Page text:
Charles de Gaulle

Paris Travel Blog

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Tuesday May 25
Paris (Airport)
To go to France and not go to Paris seems weird. Yet that's just what we did this time. All we had was about an hour layover in Charles DeGaulle. Two days before, a roof had fallen at this same airport, injuring many people and killing several.  The woman sitting next to me on the plane had said in a very thick French accent, "Bon Voyage in France, and I hope Charles DeGaulle does not fall on you."

"Yes. Well, me too…Merci beaucoup."

We had to take a bus to a different terminal to avoid the damaged one. There was very little direction as to how we should do this �" a pattern that seemed to persist throughout our four weeks in France; things often seemed to unfold mysteriously. With about half an hour to wait, I dug out my old French phone card, saw that it would expire July 1st, and tried to reach my friend Malek. Finding a "cabine" that would take my old prepaid phone card was a challenge as most of the phones in the airport are equipped to take credit cards only. They don't expect travelers to have phone cards. Coin phones are relics that exist now only in remote little villages.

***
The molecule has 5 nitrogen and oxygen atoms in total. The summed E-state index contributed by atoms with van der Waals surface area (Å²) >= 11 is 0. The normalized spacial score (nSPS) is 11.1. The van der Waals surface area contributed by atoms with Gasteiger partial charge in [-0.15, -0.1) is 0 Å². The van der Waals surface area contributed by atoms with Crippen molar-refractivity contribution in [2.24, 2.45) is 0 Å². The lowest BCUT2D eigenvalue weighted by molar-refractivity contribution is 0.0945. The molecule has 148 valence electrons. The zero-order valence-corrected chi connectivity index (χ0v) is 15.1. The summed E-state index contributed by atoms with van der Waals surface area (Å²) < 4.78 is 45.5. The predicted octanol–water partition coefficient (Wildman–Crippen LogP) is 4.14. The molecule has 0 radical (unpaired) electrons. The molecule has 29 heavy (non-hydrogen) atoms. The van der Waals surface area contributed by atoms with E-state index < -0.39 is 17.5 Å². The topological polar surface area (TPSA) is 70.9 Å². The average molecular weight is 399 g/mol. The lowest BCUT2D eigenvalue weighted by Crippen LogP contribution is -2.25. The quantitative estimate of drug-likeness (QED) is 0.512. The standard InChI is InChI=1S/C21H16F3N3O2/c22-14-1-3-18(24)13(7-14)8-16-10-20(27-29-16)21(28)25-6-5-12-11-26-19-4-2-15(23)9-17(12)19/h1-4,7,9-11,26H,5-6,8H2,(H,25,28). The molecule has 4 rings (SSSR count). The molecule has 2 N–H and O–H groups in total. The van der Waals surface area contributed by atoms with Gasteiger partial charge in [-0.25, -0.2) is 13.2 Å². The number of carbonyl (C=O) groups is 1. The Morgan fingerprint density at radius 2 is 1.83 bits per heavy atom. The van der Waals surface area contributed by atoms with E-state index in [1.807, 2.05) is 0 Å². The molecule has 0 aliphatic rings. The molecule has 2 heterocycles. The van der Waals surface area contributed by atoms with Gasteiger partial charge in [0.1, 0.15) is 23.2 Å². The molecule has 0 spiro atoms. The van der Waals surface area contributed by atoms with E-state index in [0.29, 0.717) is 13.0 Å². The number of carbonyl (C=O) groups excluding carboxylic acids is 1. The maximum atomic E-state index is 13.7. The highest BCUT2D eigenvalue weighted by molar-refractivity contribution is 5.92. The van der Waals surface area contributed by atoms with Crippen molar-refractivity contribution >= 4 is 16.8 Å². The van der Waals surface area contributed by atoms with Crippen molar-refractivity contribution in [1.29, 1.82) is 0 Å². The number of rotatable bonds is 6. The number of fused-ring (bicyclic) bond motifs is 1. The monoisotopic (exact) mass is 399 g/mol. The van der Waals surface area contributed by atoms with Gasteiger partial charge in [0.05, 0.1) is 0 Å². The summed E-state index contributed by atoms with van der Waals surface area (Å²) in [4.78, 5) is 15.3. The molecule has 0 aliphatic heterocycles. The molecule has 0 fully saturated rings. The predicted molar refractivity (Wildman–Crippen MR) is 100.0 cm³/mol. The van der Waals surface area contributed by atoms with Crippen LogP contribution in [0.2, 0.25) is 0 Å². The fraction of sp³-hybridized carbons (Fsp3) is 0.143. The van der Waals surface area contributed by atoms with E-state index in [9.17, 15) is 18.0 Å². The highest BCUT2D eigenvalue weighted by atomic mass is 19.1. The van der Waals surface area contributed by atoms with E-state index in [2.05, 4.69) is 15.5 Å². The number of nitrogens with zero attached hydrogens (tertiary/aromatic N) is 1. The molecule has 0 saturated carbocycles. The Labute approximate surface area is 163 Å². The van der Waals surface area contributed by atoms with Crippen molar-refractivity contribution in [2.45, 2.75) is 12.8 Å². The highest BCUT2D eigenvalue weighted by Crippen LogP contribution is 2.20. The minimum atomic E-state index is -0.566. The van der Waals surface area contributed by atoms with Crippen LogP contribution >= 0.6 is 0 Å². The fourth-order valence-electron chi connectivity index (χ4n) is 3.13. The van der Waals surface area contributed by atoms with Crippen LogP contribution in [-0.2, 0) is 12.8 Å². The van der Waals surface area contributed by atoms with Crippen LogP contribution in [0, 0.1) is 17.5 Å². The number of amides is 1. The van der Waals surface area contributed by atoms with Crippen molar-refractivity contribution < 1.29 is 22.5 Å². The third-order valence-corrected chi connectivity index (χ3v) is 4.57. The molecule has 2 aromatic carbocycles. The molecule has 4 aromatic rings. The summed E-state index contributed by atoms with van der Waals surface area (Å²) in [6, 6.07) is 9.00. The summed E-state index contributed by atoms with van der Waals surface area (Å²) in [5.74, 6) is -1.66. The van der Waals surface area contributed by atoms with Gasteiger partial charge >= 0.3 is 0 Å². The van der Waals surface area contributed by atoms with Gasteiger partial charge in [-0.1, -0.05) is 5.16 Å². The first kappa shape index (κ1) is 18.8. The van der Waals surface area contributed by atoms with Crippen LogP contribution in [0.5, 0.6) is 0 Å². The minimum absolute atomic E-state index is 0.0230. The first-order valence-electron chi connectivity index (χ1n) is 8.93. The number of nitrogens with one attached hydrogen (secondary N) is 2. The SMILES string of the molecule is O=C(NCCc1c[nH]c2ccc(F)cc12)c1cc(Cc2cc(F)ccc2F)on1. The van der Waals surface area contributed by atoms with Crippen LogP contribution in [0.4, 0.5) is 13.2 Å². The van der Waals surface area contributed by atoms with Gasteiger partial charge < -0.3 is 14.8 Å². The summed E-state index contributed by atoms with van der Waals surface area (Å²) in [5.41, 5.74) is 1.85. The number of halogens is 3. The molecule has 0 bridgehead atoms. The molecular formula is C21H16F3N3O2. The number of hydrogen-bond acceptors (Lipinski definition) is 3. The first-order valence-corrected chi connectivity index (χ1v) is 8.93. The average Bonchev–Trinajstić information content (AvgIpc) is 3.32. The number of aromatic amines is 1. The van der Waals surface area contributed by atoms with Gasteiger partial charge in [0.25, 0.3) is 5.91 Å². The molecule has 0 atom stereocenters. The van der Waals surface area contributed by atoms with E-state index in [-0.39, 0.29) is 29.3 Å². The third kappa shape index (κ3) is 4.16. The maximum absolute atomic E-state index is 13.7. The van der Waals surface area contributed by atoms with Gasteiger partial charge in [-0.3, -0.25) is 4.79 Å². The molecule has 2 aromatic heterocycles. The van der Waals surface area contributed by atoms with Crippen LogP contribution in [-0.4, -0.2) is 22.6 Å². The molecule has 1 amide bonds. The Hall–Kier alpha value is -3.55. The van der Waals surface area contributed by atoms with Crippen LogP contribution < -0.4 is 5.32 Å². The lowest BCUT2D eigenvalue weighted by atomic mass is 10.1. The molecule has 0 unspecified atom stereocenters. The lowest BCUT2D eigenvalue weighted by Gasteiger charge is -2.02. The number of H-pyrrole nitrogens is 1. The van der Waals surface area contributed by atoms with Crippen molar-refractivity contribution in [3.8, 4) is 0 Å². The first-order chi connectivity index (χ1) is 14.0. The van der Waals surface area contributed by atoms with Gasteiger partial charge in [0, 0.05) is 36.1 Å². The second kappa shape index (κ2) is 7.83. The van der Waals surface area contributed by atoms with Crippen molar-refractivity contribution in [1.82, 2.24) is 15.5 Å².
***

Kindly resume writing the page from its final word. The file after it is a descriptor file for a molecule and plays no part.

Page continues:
No answer; he was probably at work

Later in the trip, I convinced Dawn to make some phone calls herself to reserve B&B's, rather than relying on our innkeepers to make the call. I was looking for more information that would help me find the place on foot. We marched up to the phone booth in a remote village, card in hand, only to find it was one of these relics. Back to the Innkeeper, she was gone for the day, then back to the phone booth to use our only coin. We got the reservation, but no more details because we were cut off without another coin to put in. - .
After about twenty minutes, we noticed that no one was waiting at our gate anymore, and there was a long line at the nearby gate. Beh oui,; they had changed the gate for the Toulouse flight without announcing it; or if they had announced it, it had been incomprehensible to us.